*However*, I firmly believe that my practice of magick is what allowed me to walk away from that car accident relatively untouched. There is just no logical reason at all for me to have lived through it. I believe without a doubt that my Guardians intervened in that situation, and tweaked reality just enough so the oncoming car hit mine just *in front* of where I was sitting, instead of t-boning directly into me. In fact, I have reason to believe that either some kind of time-travel took place, or that I was yanked out of one reality (where I died) and into a nearby reality (where I walked away).

Magick saved my life that day in a *very* real sense. It didn’t “magickally” make the bad thing “not happen.” But, where it *really* counted, it kicked in and saw to it that I made it through in one piece. And it’s not the first or last time that has happened either.

To say that I believe practical magick just shouldn’t be done is frankly ridiculous. Yet, I feel it is equally ridiculous to suggest that magick should make one 100% impervious to any and all hardships in life. It just doesn’t work that way.

Of course you should use magick to improve your situation!  That’s what it is for.  Whether it is to rectify your soul and allow you to better serve humanity (see Peregrin Wildoak’s blog on this discussion), or to just keep the proverbial wolves away from your front door (see Morgan Eckstein’s blog), or to advance your social station in life or any combination of these things – magick should indeed be used to improve your life.

I’m a big advocate of down-to-earth practical nuts-and-bolts magick (aka witchcraft) that makes things happen!  Even my pursuit of the high magickal arts intended to elevate my soul closer to God is undertaken to obtain the spiritual authority necessary to direct the forces of nature right here in the material realm.  (That, and to give me a choice over where I go after I pass on – but that’s a concern for later.  Much later, I hope!  lol)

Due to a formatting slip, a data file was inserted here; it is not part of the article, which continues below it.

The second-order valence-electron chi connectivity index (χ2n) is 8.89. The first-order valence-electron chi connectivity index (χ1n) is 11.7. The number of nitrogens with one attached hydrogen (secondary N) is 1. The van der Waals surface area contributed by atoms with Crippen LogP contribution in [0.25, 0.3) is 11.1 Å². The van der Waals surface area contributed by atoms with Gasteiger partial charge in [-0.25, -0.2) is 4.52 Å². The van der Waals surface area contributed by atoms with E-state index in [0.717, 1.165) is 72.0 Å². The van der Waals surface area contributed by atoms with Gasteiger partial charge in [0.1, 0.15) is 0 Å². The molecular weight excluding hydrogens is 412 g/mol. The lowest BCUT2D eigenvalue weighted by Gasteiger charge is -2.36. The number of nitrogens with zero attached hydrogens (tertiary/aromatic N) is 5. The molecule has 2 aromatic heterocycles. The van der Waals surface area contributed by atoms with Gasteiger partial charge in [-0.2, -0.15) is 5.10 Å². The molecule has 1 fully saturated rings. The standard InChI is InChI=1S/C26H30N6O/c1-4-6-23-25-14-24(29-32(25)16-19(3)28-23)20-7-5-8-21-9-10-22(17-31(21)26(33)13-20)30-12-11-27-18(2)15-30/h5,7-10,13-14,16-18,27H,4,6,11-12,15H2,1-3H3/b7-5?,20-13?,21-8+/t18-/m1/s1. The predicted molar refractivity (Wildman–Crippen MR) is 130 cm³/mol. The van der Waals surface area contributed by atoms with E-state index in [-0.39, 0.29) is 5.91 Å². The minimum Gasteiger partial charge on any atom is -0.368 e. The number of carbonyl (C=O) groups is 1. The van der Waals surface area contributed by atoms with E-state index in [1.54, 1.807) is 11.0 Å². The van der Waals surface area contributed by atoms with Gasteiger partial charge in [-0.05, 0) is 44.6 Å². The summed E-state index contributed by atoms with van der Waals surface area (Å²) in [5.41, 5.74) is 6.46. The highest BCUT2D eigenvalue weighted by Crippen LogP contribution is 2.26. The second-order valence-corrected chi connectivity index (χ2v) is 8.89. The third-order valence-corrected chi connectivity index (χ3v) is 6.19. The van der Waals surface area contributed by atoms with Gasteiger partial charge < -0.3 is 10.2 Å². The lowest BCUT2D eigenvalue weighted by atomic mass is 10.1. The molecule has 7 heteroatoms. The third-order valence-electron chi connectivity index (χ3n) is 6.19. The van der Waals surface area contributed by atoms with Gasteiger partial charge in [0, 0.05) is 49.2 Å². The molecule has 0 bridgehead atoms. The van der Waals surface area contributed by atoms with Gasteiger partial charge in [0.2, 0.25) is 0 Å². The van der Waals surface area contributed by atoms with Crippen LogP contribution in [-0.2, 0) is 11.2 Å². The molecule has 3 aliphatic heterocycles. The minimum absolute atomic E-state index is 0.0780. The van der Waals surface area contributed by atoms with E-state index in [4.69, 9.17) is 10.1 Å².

On the other hand, one cannot point to a wizard (or even an entire culture) and say “well they aren’t rich” or “things aren’t so great in their lives” and assume that means their magick is worthless.  Magick proliferates in situations where people need it to survive.  And the existence of poverty or other hardships in the lives of those who use or rely upon magick is no proof the magick isn’t working.  The fact that they are still alive, still eating and still making it year after year might just be evidence that their magick is working pretty damn well.



Posted May 29, 2013 by kheph777 in magick

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22 responses to “What Good is Your Magic – Clarification

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  1. I agree completely and to be honest, I don’t feel the clarification was necessary…especially as a chunk of it was already in the first post.
    I’d put it down to Don’s lack of morning coffee. (and make him buy you lunch) 🙂


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  3. I whole heartily agree, from what I’ve learned over the years is magick is not a “cure all” but it can help with situations that you know that needs a little push. You may not be invincible to sickness, but you can learn to work with certain systems in your body to help you heal faster along with outside combinations of herbs, medicine, or other types of modalities to get you back on your feet. Never disregard as something as worthless just because it doesn’t work exactly the way it wants you to. 😉


  4. I agree appears Don lack a bit the point. I agree there’s no Dichotomy. You commented about some condition and I’m in an area on this is very real. Where are not miraculous in any way (IMHO). Talking by myself, often people who do not know me fell strange because I speak a little weirded nonsense or use of humor in my comments despite being serious about what I’m doing. The same when In a reading or counseling I tell I have all sorts of problems as anyone else. My “How viagra works” article is popular 🙂
    It’s part of life. Magic is a path of self-knowledge and a part of it, facing the problems, but using the tools and oturas whenever possible, trying to anticipate and avoid these problems.
    Of course I do activities for my health, wealth, prosperous life. I want do things. And not always I get everything I want, but at least adequate for the moment. But sometimes shit happens. Talking a comment from your previous post, when in the sea, sometimes the water is not calm.
    Back to my cup of coffer. I need some thousands $$$ coming as a gift. Ok, may be I can work a bit for it too.